Hand making anything is always very rewarding – and making your own soap is no exception. Not only can you create your own perfect scent combo, but you get to make a mess and play with lovely gooey stuff before turning out some beautiful end products! Not just a great treat for you, but also ideal gifts for friends and family – what’s not to love?
When she’s not looking after the company’s bookkeeping, caring for her young children or baking cakes… my bookkeeper Jo Bridgeman likes to turn her hand to different crafts. Recently, she’s been experimenting with making her own soaps and, in true Jo B style, has turned out some super results! She kindly brought in some of her fragrant bath bombs and soaps and let me have the details so you could all have a try. It is really quite a straightforward process and, once you’ve made an initial investment in some soap moulds, the world’s your lather!
Cedar Wood & Honey soap
- 1 lb Goat’s Milk Melt and Pour Soap Base
- 2 tbsp honey
- 3/4 cup oats
- Cedar wood essential oil
- Cut Melt and Pour Soap Base into cubes and add to a microwaveable bowl. Microwave on high for 30 seconds. Then microwave at 10 second increments, stirring in between, until melted.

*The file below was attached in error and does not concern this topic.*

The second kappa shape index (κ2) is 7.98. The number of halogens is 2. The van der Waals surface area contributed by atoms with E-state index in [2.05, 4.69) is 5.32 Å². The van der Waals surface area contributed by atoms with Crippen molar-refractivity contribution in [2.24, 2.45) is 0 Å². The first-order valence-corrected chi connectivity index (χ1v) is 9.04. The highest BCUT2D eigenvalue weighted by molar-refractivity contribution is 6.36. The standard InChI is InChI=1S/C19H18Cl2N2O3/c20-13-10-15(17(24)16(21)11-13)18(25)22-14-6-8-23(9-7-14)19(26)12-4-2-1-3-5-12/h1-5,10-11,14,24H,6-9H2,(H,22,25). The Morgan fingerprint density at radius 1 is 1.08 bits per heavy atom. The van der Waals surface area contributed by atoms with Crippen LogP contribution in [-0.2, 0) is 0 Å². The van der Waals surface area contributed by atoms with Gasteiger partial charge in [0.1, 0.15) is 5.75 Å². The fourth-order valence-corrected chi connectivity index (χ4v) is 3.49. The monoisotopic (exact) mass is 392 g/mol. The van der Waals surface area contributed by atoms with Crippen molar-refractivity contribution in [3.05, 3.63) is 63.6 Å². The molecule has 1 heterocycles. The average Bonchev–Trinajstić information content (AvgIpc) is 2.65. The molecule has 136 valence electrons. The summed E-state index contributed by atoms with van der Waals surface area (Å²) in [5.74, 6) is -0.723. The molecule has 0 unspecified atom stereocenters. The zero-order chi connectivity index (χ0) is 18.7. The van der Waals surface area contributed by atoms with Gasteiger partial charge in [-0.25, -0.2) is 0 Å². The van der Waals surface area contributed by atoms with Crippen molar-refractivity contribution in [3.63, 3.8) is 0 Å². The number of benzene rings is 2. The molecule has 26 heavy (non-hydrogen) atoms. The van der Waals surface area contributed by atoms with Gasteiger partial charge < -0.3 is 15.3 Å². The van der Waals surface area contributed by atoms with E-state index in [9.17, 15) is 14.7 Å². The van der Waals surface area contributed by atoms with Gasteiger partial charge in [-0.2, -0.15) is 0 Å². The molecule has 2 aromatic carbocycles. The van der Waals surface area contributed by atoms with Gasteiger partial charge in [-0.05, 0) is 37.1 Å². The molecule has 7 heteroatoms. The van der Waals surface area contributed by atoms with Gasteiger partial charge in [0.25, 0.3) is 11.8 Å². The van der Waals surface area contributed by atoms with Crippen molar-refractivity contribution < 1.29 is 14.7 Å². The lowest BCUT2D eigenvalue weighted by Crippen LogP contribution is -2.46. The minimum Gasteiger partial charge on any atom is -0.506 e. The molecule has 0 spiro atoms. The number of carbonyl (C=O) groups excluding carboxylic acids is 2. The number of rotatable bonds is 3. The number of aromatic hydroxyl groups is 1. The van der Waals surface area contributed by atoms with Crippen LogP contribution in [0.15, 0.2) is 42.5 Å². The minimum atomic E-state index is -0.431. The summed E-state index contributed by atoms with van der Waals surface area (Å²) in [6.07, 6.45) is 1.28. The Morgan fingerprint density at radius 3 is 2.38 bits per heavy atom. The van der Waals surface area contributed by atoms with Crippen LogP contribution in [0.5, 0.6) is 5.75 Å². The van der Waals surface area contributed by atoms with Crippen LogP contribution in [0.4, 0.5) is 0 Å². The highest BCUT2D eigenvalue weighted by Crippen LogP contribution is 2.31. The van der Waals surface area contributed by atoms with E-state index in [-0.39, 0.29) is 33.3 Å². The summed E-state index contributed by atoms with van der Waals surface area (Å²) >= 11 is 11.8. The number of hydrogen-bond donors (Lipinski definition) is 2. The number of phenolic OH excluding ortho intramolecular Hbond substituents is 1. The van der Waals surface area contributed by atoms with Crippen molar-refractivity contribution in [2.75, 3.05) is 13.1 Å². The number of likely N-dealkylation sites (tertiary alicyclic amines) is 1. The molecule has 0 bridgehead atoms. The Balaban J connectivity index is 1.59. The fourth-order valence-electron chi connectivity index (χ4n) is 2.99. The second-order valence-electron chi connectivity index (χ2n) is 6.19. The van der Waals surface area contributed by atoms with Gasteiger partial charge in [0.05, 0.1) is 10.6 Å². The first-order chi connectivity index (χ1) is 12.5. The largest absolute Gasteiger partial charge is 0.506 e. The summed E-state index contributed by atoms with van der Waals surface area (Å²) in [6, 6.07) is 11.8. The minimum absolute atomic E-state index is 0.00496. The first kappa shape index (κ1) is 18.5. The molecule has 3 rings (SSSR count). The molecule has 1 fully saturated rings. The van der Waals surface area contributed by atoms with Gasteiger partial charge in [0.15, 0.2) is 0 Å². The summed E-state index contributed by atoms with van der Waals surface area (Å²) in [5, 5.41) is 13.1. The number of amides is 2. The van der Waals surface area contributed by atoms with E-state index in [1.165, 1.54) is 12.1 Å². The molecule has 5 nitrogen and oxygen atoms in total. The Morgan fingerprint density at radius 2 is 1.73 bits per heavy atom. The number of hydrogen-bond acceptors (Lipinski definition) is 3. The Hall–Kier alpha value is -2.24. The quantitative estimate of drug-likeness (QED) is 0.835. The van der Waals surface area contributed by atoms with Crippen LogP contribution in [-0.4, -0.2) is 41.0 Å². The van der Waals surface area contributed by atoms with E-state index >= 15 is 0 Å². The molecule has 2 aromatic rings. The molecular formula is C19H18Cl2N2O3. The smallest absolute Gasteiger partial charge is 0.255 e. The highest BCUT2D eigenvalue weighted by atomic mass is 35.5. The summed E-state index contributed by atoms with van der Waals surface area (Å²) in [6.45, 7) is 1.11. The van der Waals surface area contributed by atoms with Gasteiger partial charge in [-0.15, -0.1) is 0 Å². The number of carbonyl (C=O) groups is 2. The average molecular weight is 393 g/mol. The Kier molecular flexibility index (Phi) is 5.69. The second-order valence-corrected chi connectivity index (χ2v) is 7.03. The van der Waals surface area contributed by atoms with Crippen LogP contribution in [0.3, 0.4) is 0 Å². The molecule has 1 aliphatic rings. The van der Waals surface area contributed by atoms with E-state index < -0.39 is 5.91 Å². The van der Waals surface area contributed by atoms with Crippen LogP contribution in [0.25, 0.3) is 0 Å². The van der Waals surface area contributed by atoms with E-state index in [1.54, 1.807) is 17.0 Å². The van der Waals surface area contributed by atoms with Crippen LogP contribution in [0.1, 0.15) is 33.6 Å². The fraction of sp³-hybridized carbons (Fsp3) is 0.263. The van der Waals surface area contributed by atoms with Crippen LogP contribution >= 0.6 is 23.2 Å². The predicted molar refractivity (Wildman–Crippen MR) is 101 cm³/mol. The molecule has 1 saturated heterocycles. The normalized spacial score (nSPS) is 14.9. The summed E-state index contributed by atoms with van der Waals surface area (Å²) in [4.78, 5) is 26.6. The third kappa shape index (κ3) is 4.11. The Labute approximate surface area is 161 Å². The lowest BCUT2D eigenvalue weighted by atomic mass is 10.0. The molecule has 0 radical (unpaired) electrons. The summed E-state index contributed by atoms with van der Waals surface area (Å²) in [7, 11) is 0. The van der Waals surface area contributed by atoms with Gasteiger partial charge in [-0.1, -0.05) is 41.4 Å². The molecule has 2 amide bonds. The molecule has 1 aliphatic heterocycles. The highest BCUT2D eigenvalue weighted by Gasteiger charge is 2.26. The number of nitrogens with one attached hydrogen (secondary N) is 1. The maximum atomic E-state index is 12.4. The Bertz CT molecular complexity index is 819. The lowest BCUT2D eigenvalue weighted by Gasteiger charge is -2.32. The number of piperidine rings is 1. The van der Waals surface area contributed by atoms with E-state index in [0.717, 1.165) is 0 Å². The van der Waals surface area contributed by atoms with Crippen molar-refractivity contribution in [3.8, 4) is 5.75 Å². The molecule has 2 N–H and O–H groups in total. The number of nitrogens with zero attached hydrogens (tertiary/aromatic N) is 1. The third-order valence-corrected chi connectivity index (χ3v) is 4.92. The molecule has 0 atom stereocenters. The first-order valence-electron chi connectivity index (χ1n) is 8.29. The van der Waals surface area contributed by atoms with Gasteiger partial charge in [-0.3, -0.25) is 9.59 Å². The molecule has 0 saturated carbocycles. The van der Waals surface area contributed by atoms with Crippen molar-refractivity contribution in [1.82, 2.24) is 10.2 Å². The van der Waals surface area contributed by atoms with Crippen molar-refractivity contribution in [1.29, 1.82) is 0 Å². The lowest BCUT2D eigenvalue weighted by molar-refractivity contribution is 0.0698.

- Mix in oats. Pour into a silicone soap mould.
- Drizzle honey into each soap mould and swirl it around with the end of a spoon – make sure you mix it in well or you’ll get a sticky mess! Let the mixture set for 40 minutes to 1 hour.
- Remove from soap mould by turning the mould upside down and gently pushing on the back of each soap.
Making your own bath bombs is simple and uses safe ingredients, so it is a fun thing to work on with young children. Just remember that citric acid will sting if it gets into cuts or scratches and will also be very irritating to the eyes.
- 300g bicarbonate of soda
- 100g citric acid
- 10ml Rose essential oil
- Dried rose petals
- Measure out the bicarbonate of soda and the citric acid into a mixing bowl, sieving if necessary and thoroughly mix together. Stir in a few rose petals.
- Add the essential oil to the mixture, mix in quickly and thoroughly.
- Now, working the mixture all the time, spray a little water on with a hand sprayer. Mix continuously to avoid it fizzing-up in the bowl and only add enough water for the mixture to hold together when lightly squeezed in your hand. It should JUST hold together and not be too damp.
- Once this point is reached you need to work quickly to compress the mixture into your moulds. Jo has used a rose-shaped mould to compliment the rose scent.
- As a finishing touch, sprinkle dried rose petals over the bath bombs.
You could use all kinds of moulds including something simple like ice-cube trays or small yoghurt pots, silicone baking moulds, cup cakes etc. Have fun!